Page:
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Category Archives: Miscellaneous

Happy Fourth of July

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Friday, July 4, 2014 at 12:04 PM

A great version from the Gaither Vocal Band:

Blue Force Tracker

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Sunday, June 29, 2014 at 11:58 AM

For those who follow events relating to armed conflict, including the laws of war, there is a new resource available — Blue Force Tracker.  BFT is an app now available free download on the Apple or Google Play stores. From the announcement (full disclosure:  the founder, Nolan Peterson, is a former student of mine): Blue . . .
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The Centennial of the Guns of August and the Great War

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Sunday, June 15, 2014 at 6:26 PM

Some years ago, I happened to be in London mid-November and had lunch with a dear friend, my long-time editor at the Times Literary Supplement. I noted he wore a small felt flower–a poppy, I realized–in his jacket lapel and asked him about it. He smiled somewhat ruefully and said, it’s true, Americans have never . . .
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Military Contractor Liability Returns to the Supreme Court

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Wednesday, June 11, 2014 at 7:00 AM

Whatever the merits of the increasing reliance upon private military contractors (PMCs) for tasks that have historically been the province of the U.S. military, one of the major issues such reliance has raised is the accountability mechanisms for those contractors, especially through civil and criminal litigation. I’ve written at length in the past about the . . .
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The CIA Joins Twitter

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Friday, June 6, 2014 at 10:01 PM

And it’s first tweet is, well, pretty amusing: We can neither confirm nor deny that this is our first tweet. — CIA (@CIA) June 6, 2014

Sgt. Bowe Bergdahl Freed in Exchange for Transfer of Five GTMO Detainees

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Saturday, May 31, 2014 at 1:40 PM

Some wonderful (and quite NDAA-relevant) news, here reported by Talking Points Memo:  WASHINGTON (AP) — The only American soldier held prisoner in Afghanistan has been freed and is back in U.S. custody after nearly five years of captivity, U.S. officials said Saturday. The officials said the Taliban agreed to turn over Sgt. Bowe Bergdahl in exchange for . . .
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Incredible Photographs of World War I Battlefields a Century Later

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Tuesday, May 27, 2014 at 10:09 PM

From Smithsonian magazine and Irish landscape photographer, Michael St. Maur Sheil—who has a new exhibition on World War I battlefields a century on. A taste of a truly astounding collection of photographs: I highly recommend the whole series.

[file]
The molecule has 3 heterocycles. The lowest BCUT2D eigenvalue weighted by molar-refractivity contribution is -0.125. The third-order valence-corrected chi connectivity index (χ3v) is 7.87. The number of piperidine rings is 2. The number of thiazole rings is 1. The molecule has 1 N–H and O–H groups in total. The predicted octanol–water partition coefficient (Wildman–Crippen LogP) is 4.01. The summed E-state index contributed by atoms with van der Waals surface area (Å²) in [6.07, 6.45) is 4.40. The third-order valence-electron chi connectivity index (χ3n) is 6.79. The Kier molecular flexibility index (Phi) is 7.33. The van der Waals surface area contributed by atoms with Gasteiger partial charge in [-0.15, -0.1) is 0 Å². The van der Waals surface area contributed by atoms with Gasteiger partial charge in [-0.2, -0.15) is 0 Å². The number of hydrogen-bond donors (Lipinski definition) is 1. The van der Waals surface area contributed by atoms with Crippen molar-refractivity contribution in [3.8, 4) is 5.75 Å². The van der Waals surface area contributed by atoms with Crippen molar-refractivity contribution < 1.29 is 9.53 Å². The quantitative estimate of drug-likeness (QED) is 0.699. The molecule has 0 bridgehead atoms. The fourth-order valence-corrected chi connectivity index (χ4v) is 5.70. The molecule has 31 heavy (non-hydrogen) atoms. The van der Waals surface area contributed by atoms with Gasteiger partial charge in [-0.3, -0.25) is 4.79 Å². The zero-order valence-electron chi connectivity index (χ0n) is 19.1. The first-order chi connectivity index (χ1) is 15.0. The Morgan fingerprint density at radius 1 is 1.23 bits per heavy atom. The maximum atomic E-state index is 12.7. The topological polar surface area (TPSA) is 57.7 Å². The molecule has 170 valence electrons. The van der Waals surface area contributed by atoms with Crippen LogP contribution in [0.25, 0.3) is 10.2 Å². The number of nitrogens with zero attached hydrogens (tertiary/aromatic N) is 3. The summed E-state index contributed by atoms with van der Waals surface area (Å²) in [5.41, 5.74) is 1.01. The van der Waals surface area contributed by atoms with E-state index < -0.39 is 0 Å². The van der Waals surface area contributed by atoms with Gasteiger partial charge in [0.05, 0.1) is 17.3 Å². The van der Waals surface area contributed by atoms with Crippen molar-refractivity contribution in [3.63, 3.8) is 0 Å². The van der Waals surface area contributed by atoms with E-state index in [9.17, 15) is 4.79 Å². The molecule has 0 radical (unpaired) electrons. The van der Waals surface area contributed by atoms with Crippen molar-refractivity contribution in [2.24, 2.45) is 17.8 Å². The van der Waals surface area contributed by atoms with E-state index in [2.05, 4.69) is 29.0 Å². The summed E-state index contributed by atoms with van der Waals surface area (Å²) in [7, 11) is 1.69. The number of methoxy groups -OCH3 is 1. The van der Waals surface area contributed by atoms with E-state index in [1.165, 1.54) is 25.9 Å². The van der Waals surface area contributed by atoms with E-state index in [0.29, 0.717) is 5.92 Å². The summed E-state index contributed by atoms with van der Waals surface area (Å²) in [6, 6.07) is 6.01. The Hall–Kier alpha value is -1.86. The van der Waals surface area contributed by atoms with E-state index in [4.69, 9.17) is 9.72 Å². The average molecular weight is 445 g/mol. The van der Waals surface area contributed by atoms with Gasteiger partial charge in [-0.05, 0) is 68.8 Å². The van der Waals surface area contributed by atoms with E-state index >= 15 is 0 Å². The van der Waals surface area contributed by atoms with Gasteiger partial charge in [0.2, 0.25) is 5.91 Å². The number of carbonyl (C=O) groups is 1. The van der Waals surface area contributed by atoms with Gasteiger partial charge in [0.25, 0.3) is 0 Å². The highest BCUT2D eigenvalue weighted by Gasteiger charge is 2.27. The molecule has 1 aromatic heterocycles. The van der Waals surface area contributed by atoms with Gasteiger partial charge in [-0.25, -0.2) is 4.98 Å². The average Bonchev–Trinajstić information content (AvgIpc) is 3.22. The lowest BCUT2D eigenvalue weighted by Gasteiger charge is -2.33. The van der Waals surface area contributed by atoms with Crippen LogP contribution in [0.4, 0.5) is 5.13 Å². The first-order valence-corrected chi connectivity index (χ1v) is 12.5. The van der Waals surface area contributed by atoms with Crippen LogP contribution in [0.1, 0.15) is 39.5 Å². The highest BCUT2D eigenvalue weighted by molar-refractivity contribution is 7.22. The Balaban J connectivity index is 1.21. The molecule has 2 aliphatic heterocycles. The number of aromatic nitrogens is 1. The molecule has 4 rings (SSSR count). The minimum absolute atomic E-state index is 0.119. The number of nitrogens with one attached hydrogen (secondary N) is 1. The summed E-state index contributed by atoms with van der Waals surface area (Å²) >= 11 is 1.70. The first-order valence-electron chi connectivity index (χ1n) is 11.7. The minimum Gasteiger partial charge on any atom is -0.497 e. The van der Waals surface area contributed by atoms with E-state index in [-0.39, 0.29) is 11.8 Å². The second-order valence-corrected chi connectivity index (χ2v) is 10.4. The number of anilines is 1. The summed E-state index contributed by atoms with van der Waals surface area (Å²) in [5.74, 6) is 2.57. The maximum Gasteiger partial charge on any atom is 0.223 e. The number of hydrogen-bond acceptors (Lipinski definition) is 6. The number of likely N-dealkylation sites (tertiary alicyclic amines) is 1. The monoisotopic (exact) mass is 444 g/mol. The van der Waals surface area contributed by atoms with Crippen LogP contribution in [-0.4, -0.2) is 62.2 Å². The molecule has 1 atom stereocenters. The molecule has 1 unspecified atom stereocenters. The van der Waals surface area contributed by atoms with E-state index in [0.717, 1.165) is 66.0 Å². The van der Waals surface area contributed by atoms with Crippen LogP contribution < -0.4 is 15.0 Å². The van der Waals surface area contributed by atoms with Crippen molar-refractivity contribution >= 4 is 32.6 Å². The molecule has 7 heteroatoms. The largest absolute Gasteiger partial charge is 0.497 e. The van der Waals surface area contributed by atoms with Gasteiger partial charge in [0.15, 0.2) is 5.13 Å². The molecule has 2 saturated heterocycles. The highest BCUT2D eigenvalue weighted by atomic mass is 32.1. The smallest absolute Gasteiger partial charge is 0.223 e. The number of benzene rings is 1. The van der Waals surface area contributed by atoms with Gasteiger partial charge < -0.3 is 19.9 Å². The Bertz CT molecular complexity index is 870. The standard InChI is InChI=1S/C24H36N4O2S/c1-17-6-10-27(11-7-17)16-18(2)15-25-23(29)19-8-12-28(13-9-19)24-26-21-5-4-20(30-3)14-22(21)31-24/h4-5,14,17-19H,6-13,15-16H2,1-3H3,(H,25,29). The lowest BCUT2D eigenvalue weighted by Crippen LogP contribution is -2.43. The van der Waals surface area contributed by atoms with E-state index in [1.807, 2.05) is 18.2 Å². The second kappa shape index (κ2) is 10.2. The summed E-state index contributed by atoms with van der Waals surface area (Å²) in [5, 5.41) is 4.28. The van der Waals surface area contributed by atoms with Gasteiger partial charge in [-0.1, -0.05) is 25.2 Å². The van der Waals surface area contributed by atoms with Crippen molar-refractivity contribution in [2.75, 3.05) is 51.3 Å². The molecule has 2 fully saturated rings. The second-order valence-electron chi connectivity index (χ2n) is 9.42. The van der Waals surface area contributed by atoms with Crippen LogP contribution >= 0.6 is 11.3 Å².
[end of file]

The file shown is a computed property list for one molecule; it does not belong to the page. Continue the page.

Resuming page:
Memorial Day Thought by Joshua Lawrence Chamberlain

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Monday, May 26, 2014 at 12:39 PM

Robert Samuelson reminds us today of the Civil War origins of Memorial Day in this lovely piece in the Washington Post, which contains a long excerpt from James McPherson’s terrific Battle Cry of Freedom.  And a friend who serves in the Army writes to me today with another thought appropriate for Memorial Day.  It comes from a . . .
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Bangkok Blues III: Thailand’s Impossible Military

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Friday, May 23, 2014 at 12:30 PM

Yesterday, Thailand saw its twelfth successful coup d’état since the end of absolute monarchy in 1932. After almost half a year of escalating political turmoil in the country, about which I have written, the Thai military finally intervened in the current political crisis—a disappointing, but relatively unsurprising move considering the military’s frequent and blithe resort to such measures. There have been more military coups and coup . . .
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More Bangkok Blues: An Update on Thailand’s Political Crisis

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Wednesday, May 7, 2014 at 1:45 PM

I woke up this morning to text messages and Facebook posts about the Thai Constitutional Court’s verdict ousting Thailand’s Prime Minister, Yingluck Shinawatra. The messages ranged from the exuberant “Yeeaaahh! Bye Yingluck!” to the snide. “So I guess the Prime Minister’s [planned] official trips to USA and Canada will no longer happen.” It seems safe . . .
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Focusing on Law Facilitating Technological Innovation

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Monday, May 5, 2014 at 4:02 PM

As has been reported widely, the White House Big Data review was released last week. Paul provided initial analysis. While the report does not seem to counsel dramatic action, several of the recommendations suggest that there will be increased consideration of regulating the U.S. technology industry than there has been, at least, to date. Relatedly, . . .